As you know, I’m a huge advocate of reading bedtime stories to kids. So today I wanted to share the best picture book bedtimes stories for kids that are actually ABOUT bedtime and sleeping!!
Bedtime can be tricky for many kids. From fears to restlessness to I’d-rather-be-playing, it’s not always a smooth transition to sleep.
Maybe these (meta) books make the perfect companions to your read-aloud time just before turning off the lights and settling in for the night and help your energetic kids get sleepy and ready for dream time. 🙂
Get ready for a meta bedtime story experience…
And don’t worry–almost any book at bedtime makes for a good bedtime story.
Reading anything to your kids out loud on a daily basis is what matters most!
Sweet Bedtime Stories for Toddlers
The Napping House by Audrey Wood and Don Wood
One of the most beloved picture books EVER, certainly by my family if not the world, The Napping House is a gentle, rhythmic story about the inhabitants in a sleepy house slowly falling into slumber– then, waking back up again.
Goodnight Goodnight Construction Site by Sherri Duskey Rinker, illustrated by Tom Lichtenheld
Do you know any construction vehicle fans? This is the perfect bedtime book for them! As each vehicle at the construction site finishes their job for the day, there is one last thing to do, and then they’ll say goodnight. Gentle rhymes and soft-colored pictures of favorite trucks are the perfect way to lull any child into sweet dreams. Say goodnight to more trucks at the construction site — Crane Truck, Dump Truck, Bulldozer, and Excavator.
Go Sleep In Your Own Bed! by Candace Fleming and Lori Nichols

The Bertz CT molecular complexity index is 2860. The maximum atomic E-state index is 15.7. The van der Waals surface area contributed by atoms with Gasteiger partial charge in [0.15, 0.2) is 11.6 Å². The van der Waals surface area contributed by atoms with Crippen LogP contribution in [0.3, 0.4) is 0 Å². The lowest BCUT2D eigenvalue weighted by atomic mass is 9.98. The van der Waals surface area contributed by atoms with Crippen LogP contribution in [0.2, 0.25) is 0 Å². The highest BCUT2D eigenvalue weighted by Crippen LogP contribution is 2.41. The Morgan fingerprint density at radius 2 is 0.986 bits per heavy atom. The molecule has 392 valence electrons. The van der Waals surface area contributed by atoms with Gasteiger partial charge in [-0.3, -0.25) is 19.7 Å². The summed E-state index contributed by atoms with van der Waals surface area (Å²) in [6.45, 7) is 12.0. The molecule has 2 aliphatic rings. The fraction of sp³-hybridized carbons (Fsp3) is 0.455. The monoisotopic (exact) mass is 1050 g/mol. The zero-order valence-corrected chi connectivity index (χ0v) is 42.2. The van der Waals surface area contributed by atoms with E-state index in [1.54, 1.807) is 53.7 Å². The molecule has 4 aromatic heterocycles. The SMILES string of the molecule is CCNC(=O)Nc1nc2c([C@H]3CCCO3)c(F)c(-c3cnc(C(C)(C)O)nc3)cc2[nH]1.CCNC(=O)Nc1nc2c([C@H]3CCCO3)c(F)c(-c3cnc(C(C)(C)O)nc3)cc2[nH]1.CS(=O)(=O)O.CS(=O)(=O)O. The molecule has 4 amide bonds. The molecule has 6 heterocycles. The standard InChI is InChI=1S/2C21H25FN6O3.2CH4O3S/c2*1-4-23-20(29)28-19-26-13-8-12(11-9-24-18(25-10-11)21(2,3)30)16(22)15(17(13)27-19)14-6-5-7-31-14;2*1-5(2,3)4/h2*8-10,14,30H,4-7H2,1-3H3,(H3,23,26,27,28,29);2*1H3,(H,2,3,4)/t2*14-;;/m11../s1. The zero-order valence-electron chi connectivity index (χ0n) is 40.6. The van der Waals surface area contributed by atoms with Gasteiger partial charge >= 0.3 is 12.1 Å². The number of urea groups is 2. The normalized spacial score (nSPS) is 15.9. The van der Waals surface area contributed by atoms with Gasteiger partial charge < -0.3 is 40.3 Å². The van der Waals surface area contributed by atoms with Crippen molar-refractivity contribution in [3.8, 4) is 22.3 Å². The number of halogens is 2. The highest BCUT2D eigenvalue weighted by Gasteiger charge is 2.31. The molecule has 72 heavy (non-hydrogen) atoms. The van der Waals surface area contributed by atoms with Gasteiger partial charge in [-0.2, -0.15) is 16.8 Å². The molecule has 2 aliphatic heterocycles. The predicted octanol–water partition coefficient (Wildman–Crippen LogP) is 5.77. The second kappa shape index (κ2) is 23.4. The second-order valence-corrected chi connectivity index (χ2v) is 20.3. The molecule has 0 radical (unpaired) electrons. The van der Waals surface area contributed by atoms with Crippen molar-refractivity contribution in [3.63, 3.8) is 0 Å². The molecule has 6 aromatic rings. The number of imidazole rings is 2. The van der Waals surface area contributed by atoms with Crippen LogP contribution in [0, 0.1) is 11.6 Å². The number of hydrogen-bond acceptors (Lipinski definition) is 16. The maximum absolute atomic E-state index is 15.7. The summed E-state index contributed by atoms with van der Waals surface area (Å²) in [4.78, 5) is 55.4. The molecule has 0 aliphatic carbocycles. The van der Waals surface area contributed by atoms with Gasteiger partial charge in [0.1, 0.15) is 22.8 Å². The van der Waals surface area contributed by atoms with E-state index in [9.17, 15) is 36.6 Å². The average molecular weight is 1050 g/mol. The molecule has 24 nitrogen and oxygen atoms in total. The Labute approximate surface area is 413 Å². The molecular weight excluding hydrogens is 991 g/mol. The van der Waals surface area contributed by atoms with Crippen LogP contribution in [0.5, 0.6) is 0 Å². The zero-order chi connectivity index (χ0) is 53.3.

Kids will love this funny bedtime story. Here’s why — it’s got hilarity, yes, but also the repetition of text and drama. Each animal goes to bed and finds another animal sleeping in the wrong bed. “Go sleep in your own bed!” the pig orders the cow, the cow orders the chicken, the chicken tells the horse, well, you get the picture. What will happen with the kitten? She gets to stay and cuddle in the little girl’s bed.
Bedtime for Sweet Creatures by Nikki Grimes, illustrated by Elizabeth Zunon
Parents, you’ll love this relatable story about the production of going to bed — for a little boy and all his cuddly plush sweet creatures. The tireless mother helps all the stuffed animals go to bed first, then the little boy. Lots of rich imagery plus brightly colored collage illustrations make this a wonderful choice to read to children at bedtime, rich with family, imagination, and love.
Twenty Yawns by Jane Smiley, illustrated by Lauren CastilloLucy yawns while her mother reads her a bedtime story and soon drifts off to sleep. Later, she wakes up in the dark, realizing that she doesn’t have her special stuffed bear Molasses. As she makes her way back to bed with Molasses and her other plush friends, readers will help count her yawns. Can you count all twenty? Beautiful illustrations perfectly set the tone for this cozy, comforting bedtime story.
Everyone’s Awake by Colin Meloy, illustrated by Shawn Harris
What a crazy night! The entire family is awake and doing all sorts of imaginative, random things. “Grandma’s at her needlework. Dad is baking bread. My brother’s making laundry lists of every book he’s read.” Rollicking, rhythmic verses plus neon-bright action-packed illustrations capture the exuberance and activity of this busy night.